John Singer Sargent Paintings Oil Painting Reproductions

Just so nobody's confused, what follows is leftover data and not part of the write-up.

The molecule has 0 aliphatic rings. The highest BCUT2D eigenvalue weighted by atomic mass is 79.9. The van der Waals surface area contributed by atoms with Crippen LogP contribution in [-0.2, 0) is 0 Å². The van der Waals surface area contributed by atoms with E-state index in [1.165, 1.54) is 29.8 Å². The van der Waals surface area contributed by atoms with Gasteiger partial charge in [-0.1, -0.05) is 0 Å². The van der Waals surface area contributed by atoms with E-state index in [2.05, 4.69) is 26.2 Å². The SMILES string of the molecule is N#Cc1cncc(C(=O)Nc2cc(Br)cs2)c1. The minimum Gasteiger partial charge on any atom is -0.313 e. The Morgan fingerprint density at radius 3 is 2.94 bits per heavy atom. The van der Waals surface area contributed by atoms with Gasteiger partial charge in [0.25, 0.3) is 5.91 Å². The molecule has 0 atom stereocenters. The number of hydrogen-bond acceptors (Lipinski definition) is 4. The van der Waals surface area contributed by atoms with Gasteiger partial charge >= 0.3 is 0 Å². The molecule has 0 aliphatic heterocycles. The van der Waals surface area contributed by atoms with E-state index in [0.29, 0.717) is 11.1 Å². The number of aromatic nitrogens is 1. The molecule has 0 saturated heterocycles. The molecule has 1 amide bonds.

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John Singer Sargent occupies an interesting position in the history of art. Born in Florence, Italy to American parents during January of 1856, Sargent always considered himself an American despite never living in the United States for anything more than visits often to paint commissioned portraits. Sargent received his first training in art at the Accademia delle Belle Arti in Italy and later studied at the studios of Carolus-Duran in Paris which is where he began to establish the lasting foundations for his style of painting. He eventually became famed for his work as a portrait artist and it should be noted that the paintings of John Singer Sargent occupy a distinct space between the works of Impressionist movement also taking place in the 1880s in Paris as well as the Modern art movement which would become popular later during Sargentís career. Despite the occurrence of such vast movements in art during the time of his creations, John Singer Sargent oil paintings embody his personal style which was derived from many influences, the most prominent possibly being the painting of Diego Velasquez. John Singer Sargent artwork was generally uncontroversial with the exception of one of his early portraits titled Madame X which he later sold to the Metropolitan Museum of Art in New York. The famous portrait by Sargent featured a full-length depiction of a woman wearing a scandalously low-cut dress for the era, and Parisians of the time disproved the subject and Sargent was forced to withdraw it from the Salon in Paris where it was displayed. This prompted his relocation to London, where he would remain a resident for the rest of his life. Though many full-length portraits of women would follow in the catalog of oil paintings by John Singer Sargent, none would evoke the controversy spurred by Madame X. The style of painting embraced by John Singer Sargent was one that was largely taught in his early education at the Carolus-Duran. Rather than focus on the art of careful under paintings and the building of color through layers, the paintings of John Singer Sargent were painted at first glance, meaning that a quick sketch and subsequent additions of paint in an alla prima manner which allowed for the depiction of lights and surface in a newer style. The artwork of John Singer Sargent is generally considered primarily a catalog work of portraiture which studies the effects of light and dark, as well as broad strokes of color can enhance the surface image of the subject and does not attempt to depict a deeper or more psychological aspect of the individual. The most influential and historically significant paintings by John Singer Sargent are: Madame X, Luxembourg Gardens at Twilight, Pailleron Children, Daughters of Edward Darley Boit, El Jaleo, Carnation Lily Lily Rose, The Spanish Dancer, Dr. Pozzi at Home, Lady with the Rose, Simplon, and The Green Parasol. Though the vast majority of the paintings of John Singer Sargent were portraits, his technical artistic abilities easily translated to any of the recorded genres that he attempted.